For two days this week, General Motors Chief Executive Mary Barra withstood a barrage of Congressional questioning over GM’s recall crisis. Maintaining a steady tone, and rarely showing emotion, Barra apologized, repeatedly insisted that there is a “new GM” and promised a full investigation.
But as she sat for hours at House and Senate witness tables, a question circulated on comment boards and in conversations: was Barra being thrown under the bus by GM?
It’s easy to see why people are asking that, including a caller to NPR’s On Point program on Wednesday. Barra, the first woman to serve as the CEO of Detroit company, was named chief executive effective January 15, meaning she has less than three months on the job. While she was among several candidates for the top position, her appointment came as somewhat of a surprise, both for its timing and for her gender.
Even though Barra was considered to be the most likely candidate to succeed Dan Akerson, few people in Detroit expected that it would come so early in 2014. And, despite his mentorship, it was never a fait accompli that she would get the position. White male dominance of the car companies is still alive and well, with just 14 women serving as senior officers across GM, Ford and Chrysler at the time of her appointment in October.
Now, of course, there is plenty of speculation that Barra was set up as some kind of an executive sacrificial lamb. According to this line of thinking, Akerson could see what was coming and ducked out of the way, using Barra as a shield without her knowledge of what was about to occur.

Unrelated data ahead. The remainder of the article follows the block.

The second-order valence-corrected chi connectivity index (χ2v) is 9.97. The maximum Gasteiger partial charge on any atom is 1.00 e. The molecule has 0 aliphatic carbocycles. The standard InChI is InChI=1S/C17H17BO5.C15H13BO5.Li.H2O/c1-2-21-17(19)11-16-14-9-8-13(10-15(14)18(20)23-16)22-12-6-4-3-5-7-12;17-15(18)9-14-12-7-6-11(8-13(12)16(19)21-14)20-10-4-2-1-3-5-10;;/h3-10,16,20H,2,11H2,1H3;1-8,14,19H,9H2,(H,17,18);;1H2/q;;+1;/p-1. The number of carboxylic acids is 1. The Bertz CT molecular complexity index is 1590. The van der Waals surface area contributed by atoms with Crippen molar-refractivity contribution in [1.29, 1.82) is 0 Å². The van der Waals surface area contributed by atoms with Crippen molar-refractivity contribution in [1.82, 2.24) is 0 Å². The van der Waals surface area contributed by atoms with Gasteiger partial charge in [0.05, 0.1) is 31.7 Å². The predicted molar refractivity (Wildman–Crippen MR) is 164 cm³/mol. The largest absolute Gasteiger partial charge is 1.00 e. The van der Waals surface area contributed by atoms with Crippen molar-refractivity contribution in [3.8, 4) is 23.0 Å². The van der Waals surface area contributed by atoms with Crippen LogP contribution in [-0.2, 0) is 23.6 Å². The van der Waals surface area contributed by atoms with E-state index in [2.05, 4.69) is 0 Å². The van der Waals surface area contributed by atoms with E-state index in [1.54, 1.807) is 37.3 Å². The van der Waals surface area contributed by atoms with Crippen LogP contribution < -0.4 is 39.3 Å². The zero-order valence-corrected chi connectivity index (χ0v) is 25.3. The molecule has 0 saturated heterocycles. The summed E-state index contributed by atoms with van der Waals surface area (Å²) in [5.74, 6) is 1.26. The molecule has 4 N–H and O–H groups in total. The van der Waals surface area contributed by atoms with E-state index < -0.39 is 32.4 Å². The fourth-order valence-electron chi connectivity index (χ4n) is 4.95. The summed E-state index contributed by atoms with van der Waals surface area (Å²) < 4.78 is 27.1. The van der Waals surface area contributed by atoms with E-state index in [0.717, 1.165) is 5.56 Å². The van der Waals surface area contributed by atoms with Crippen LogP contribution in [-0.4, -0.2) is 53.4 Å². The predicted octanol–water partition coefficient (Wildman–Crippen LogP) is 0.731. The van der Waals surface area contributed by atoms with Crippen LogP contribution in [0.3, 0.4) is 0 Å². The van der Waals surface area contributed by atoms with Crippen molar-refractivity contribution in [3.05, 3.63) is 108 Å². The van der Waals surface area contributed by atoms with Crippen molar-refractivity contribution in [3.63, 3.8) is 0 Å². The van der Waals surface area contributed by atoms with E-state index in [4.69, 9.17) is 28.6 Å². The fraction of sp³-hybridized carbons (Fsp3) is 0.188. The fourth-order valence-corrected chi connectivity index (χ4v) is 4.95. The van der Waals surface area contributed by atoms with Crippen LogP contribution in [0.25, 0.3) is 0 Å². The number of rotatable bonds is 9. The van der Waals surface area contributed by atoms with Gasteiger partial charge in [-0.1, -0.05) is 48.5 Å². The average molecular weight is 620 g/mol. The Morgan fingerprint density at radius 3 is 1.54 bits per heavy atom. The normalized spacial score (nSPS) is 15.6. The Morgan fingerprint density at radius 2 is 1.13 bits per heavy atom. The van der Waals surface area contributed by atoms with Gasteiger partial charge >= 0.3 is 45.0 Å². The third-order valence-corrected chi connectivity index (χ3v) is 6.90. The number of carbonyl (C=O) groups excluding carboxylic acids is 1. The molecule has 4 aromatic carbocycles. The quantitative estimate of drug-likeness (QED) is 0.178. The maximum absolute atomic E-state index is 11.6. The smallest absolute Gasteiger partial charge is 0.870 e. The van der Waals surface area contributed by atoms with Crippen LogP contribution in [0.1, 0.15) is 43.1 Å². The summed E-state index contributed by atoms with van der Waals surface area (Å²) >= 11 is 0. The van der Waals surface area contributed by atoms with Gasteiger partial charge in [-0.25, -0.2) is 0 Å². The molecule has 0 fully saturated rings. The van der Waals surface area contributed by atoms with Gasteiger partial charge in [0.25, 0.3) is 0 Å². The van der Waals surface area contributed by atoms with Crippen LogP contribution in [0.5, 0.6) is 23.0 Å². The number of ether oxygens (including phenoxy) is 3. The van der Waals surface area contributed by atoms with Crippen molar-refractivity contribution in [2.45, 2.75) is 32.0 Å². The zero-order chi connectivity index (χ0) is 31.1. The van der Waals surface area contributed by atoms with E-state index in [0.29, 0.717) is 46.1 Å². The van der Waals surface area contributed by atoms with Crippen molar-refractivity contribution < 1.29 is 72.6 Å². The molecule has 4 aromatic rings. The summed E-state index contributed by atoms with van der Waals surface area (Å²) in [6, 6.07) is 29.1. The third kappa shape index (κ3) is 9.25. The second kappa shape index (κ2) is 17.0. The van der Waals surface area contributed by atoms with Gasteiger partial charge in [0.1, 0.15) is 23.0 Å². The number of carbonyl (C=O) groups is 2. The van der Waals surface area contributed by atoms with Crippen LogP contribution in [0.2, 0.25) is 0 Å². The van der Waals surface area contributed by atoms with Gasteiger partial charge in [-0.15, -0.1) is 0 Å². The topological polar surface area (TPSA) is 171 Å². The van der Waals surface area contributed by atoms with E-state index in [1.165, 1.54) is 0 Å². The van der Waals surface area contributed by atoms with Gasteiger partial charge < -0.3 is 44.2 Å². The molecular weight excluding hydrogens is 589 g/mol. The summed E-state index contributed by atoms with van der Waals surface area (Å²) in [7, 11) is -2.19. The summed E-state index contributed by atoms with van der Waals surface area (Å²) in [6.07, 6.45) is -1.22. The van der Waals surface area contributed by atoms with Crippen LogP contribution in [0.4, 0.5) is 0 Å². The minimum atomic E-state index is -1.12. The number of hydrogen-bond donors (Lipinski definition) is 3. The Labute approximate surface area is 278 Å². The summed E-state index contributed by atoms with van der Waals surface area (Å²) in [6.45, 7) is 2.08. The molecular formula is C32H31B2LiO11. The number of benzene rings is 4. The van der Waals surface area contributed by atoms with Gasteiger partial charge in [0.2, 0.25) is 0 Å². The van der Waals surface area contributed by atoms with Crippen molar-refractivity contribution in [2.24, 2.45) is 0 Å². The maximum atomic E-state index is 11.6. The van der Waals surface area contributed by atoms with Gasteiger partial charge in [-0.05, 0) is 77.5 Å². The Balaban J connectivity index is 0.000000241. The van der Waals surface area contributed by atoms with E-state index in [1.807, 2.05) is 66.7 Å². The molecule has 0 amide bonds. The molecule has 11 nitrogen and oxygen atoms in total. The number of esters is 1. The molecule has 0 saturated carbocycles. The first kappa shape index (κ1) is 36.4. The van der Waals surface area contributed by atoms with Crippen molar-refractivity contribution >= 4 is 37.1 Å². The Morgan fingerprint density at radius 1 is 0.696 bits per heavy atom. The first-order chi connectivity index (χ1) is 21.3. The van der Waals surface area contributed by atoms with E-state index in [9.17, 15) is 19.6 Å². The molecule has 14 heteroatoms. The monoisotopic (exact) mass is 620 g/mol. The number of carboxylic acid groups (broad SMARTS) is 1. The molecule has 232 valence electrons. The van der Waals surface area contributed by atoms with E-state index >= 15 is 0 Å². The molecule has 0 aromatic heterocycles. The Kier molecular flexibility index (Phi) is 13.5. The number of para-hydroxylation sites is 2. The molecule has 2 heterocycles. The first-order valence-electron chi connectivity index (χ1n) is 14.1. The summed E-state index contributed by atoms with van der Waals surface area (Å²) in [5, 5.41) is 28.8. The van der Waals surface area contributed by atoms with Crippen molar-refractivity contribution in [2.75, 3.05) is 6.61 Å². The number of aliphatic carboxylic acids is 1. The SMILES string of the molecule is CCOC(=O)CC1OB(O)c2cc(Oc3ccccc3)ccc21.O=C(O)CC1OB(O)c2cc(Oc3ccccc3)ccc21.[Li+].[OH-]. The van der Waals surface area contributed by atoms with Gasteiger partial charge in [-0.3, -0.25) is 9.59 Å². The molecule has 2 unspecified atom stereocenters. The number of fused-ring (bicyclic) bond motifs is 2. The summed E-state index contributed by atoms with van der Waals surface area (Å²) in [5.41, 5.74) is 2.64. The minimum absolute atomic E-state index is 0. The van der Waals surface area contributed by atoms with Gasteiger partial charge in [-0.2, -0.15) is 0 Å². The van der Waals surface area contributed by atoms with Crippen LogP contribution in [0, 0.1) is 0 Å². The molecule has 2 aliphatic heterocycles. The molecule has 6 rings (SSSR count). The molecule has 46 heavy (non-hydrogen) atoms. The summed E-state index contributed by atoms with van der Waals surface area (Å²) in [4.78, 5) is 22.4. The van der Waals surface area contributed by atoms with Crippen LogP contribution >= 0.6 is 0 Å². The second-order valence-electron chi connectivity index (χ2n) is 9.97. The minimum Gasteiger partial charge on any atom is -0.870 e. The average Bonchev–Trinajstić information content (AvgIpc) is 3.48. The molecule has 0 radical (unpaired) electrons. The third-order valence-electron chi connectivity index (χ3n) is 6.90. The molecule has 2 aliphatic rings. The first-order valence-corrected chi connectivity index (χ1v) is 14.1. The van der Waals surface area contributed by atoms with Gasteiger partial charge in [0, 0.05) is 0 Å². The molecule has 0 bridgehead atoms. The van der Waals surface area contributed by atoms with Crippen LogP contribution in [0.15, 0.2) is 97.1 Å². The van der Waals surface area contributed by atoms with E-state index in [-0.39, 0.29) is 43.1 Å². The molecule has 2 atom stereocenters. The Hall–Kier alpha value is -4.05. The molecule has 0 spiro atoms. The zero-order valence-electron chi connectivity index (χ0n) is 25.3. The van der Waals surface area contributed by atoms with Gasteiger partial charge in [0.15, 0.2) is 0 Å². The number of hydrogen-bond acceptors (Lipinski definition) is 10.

According to the documents and other information revealed thus far, there seems to be no justification for that theory. For one thing, GM has been public about the fact that the reason for Akerson’s departure was his wife’s illness. She was diagnosed with Stage 4 lung cancer, although she had never smoked, and is undergoing treatment. James Cain, a GM spokesman, called such speculation “remarkably insensitive to Dan.”
On Tuesday, Barra said that to the best of her knowledge, Akerson was not aware of the situation that has led GM to recall 2.6 million vehicles, and announce a $750 million first quarter charge.
She told a House committee that she first heard there was a problem with the Chevrolet Cobalt in December, while GM’s senior management was apprised of the full matter on Jan. 31, when the company announced its initial recall of Chevrolet, Saturn and Pontiac vehicles.
SOURCE: Micheline Maynard